Over the past year we've been developing a new collection building tool to be used in conjunction with the MBooks "page-turning" application already available. This tool will allow users to create their own collections of MBooks items and view public collections created by others. Users will also be able to do full text searching across all items within a collection.
The Usability Working Group (UWG), along with our 2 fantastic and hardworking interns, is spending the summer conducting usability research on MTagger. We started by doing a heuristic evaluation and cognitive walkthrough. The goal for these evaluations was to reveal a preliminary set of issues pertaining to the usability, functionality and aesthetics of MTagger and to facilitate prioritizing further benchmarks. This report is now online.
We get questions from MBooks users (most recently from dfulmer in the comments to this post) about how to link to pages, what the URL parameters such as "num" and "seq" mean, and other questions about links and page numbers.
Earlier this week, I had a chance to give a brown-bag session on a new API into our catalog, Mirlyn (Ex Libris's Aleph software).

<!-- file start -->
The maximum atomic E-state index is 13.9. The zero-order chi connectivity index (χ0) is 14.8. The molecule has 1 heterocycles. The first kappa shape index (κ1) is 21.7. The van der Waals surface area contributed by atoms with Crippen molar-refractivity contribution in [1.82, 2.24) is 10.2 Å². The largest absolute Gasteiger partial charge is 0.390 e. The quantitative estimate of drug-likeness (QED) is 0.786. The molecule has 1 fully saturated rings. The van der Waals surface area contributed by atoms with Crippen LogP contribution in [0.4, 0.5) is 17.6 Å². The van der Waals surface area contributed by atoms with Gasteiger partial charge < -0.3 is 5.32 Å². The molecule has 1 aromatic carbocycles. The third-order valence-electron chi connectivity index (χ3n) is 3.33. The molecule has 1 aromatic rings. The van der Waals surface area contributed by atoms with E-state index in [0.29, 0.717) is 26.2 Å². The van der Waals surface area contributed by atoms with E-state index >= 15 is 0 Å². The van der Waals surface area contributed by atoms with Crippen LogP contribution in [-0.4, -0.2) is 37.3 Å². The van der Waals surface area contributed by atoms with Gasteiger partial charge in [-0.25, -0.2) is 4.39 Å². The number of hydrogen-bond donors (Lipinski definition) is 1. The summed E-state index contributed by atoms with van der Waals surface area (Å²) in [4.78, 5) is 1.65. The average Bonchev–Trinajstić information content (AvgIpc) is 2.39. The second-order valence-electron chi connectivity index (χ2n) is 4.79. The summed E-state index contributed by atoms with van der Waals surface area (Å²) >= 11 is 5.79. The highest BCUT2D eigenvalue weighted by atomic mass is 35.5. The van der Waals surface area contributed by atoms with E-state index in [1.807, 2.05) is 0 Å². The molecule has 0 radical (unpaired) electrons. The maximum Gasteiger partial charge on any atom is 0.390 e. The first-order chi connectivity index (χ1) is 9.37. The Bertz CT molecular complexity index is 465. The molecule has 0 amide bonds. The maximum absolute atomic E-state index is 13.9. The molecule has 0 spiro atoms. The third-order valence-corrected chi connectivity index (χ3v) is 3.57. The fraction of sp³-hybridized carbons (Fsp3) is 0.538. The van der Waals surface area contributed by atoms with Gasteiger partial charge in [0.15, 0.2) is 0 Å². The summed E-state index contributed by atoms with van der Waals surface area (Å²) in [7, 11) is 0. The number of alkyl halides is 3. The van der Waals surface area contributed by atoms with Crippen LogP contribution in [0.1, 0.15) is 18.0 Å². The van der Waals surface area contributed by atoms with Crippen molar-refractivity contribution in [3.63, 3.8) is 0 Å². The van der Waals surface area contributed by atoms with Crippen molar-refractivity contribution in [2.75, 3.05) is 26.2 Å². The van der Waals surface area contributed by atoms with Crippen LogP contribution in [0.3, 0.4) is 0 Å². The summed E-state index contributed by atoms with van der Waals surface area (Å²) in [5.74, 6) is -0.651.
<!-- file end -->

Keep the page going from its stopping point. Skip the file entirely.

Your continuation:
At the University of Michigan Library, in partnership with Google, we have been busily scanning our collections. This opens up lots of possibilities, including an exciting one that launches today: search the full text of a book from within Mirlyn, the library's catalog.
MLibrary Labs is the University Library's test bed and playground. Here's a summary of all the tools that have been released since we launched it in September 2007.
As is well known, we are digitizing all the bound volumes in our library, including books in copyright. I don't want to address the legal issues surrounding the digitization itself, but instead discuss uses of these materials after digitization. We do not show any part of in-copyright books in MBooks, leading people to wonder why we even bother to digitize them. We can answer that question in a number of ways.
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